Receiving touchdowns: 25 (tied for No. 25)
PPR points: 973.3 (No. 1)
PPR PPG: 19.5 (No. 3)
The NFL’s reigning king in total receptions (128) and receiving yards (1,809), Jefferson has the requisite combination of high-end volume and elite talent to stand tall as the overall No. 1 fantasy WR entering the 2023 season.
Behind Jefferson, there's the first-round rookie WR Addison, who has steadily received plenty of offseason buzz after the Vikings selected him with the 23rd overall pick in the 2023 NFL Draft.
One of the main reasons why Addison received so much pre-draft hype was due to his ability to command targets at a high level in multiple collegiate environments.
The 2021 Biletnikoff winner should benefit mightily from playing across from Jefferson, as Addison’s tentative status as the offense’s primary slot WR will help the slender talent (5’11, 173 lbs.) deal with less press coverage and serve as a lethal zone-beater.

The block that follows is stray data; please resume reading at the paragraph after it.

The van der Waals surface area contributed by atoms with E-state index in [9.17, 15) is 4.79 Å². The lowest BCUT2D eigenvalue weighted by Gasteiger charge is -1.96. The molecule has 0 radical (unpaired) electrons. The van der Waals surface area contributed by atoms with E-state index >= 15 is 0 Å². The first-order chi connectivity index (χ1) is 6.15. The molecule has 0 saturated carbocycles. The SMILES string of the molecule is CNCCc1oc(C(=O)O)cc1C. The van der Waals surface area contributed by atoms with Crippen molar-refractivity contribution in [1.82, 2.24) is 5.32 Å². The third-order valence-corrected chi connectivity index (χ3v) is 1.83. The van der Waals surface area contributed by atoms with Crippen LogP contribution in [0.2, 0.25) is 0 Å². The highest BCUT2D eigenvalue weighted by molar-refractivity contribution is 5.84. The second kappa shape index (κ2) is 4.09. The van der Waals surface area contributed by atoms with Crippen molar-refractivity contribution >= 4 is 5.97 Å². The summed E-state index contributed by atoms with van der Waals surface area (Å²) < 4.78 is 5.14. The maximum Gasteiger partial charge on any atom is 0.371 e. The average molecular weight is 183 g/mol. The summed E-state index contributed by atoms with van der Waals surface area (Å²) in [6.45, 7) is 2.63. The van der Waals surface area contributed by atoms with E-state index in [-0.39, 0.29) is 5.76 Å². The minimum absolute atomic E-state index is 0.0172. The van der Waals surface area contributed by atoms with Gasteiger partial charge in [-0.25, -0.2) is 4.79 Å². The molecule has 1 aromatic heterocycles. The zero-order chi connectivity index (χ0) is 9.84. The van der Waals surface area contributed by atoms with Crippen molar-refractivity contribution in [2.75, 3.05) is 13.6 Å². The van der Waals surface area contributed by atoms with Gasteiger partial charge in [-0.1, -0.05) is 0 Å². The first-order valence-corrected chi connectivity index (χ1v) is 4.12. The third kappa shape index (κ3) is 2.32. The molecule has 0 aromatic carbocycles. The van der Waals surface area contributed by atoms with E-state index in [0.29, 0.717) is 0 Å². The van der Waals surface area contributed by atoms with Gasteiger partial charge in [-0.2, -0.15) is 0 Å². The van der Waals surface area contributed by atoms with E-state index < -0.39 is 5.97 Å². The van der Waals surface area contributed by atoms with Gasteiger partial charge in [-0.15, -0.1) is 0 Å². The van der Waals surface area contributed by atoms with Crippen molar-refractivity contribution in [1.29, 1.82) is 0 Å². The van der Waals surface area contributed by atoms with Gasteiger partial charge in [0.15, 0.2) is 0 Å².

Faith in Addison also requires faith in Kirk Cousins, who has done nothing but enable high-end WR production in fantasy since he joined the Vikings in 2018:
2022: Jefferson (WR2); Thielen (WR43)
2021: Jefferson (WR4); Thielen (WR14)
2020: Jefferson (WR9); Thielen (WR11)
2019: Diggs (WR25); Thielen (WR42)
2018: Thielen (WR7); Diggs (WR11)
Addison is firmly in play as a borderline WR3 (at worst) alongside guys like Treylon Burks, Diontae Johnson, and Jahan Dotson. This is a tier of talented WRs that offers drafters one last chance at some serious upside before the WR position really starts to fall off a cliff.
As for Osborn, it’s hard to be overly excited considering he profiles as the No. 4 pass-catcher behind Jefferson, Addison, and even T.J. Hockenson.
Osborn’s underlying numbers in yards per route run (1.19, 97th among 110 qualified WR) and targets per route run (14.5%, 104th) over the last two seasons are also nothing to write home about. He’s merely a late-round dart throw who managers probably won’t ever feel confident about sliding into a FLEX spot.
There is simply no way this wasn't a last-place fantasy punishment. https://t.co/7pnPQHN64C
— Andy Behrens (@andybehrens)
May 22, 2023